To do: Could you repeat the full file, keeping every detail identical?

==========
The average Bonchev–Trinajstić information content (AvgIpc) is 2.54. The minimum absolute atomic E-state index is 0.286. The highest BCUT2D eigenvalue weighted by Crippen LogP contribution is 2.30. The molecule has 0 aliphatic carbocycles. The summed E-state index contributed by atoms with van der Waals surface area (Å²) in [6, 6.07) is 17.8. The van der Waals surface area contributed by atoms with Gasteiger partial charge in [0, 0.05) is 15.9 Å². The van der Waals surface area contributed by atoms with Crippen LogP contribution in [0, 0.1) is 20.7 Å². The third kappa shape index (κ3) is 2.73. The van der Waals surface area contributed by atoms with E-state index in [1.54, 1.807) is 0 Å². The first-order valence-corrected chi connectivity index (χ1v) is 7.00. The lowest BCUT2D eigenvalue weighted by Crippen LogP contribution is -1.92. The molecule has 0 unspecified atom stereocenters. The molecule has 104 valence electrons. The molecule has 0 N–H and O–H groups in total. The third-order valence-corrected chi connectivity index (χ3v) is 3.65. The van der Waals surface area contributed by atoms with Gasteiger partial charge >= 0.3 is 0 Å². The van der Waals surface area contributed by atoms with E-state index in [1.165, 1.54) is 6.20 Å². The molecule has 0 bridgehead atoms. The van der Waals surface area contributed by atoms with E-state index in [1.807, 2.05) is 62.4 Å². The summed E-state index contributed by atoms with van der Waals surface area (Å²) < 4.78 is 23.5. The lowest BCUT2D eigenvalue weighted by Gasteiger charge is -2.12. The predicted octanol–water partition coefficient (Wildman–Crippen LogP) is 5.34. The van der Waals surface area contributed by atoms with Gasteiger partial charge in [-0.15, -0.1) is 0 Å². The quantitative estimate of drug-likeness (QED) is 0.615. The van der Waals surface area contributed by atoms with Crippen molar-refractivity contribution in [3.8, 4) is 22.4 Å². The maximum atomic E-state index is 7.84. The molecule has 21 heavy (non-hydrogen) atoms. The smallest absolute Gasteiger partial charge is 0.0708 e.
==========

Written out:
The average Bonchev–Trinajstić information content (AvgIpc) is 2.54. The minimum absolute atomic E-state index is 0.286. The highest BCUT2D eigenvalue weighted by Crippen LogP contribution is 2.30. The molecule has 0 aliphatic carbocycles. The summed E-state index contributed by atoms with van der Waals surface area (Å²) in [6, 6.07) is 17.8. The van der Waals surface area contributed by atoms with Gasteiger partial charge in [0, 0.05) is 15.9 Å². The van der Waals surface area contributed by atoms with Crippen LogP contribution in [0, 0.1) is 20.7 Å². The third kappa shape index (κ3) is 2.73. The van der Waals surface area contributed by atoms with E-state index in [1.54, 1.807) is 0 Å². The first-order valence-corrected chi connectivity index (χ1v) is 7.00. The lowest BCUT2D eigenvalue weighted by Crippen LogP contribution is -1.92. The molecule has 0 unspecified atom stereocenters. The molecule has 104 valence electrons. The molecule has 0 N–H and O–H groups in total. The third-order valence-corrected chi connectivity index (χ3v) is 3.65. The van der Waals surface area contributed by atoms with Gasteiger partial charge >= 0.3 is 0 Å². The van der Waals surface area contributed by atoms with E-state index in [1.165, 1.54) is 6.20 Å². The molecule has 0 bridgehead atoms. The van der Waals surface area contributed by atoms with E-state index in [1.807, 2.05) is 62.4 Å². The summed E-state index contributed by atoms with van der Waals surface area (Å²) < 4.78 is 23.5. The lowest BCUT2D eigenvalue weighted by Gasteiger charge is -2.12. The predicted octanol–water partition coefficient (Wildman–Crippen LogP) is 5.34. The van der Waals surface area contributed by atoms with Gasteiger partial charge in [-0.15, -0.1) is 0 Å². The quantitative estimate of drug-likeness (QED) is 0.615. The van der Waals surface area contributed by atoms with Crippen molar-refractivity contribution in [3.8, 4) is 22.4 Å². The maximum atomic E-state index is 7.84. The molecule has 21 heavy (non-hydrogen) atoms. The smallest absolute Gasteiger partial charge is 0.0708 e.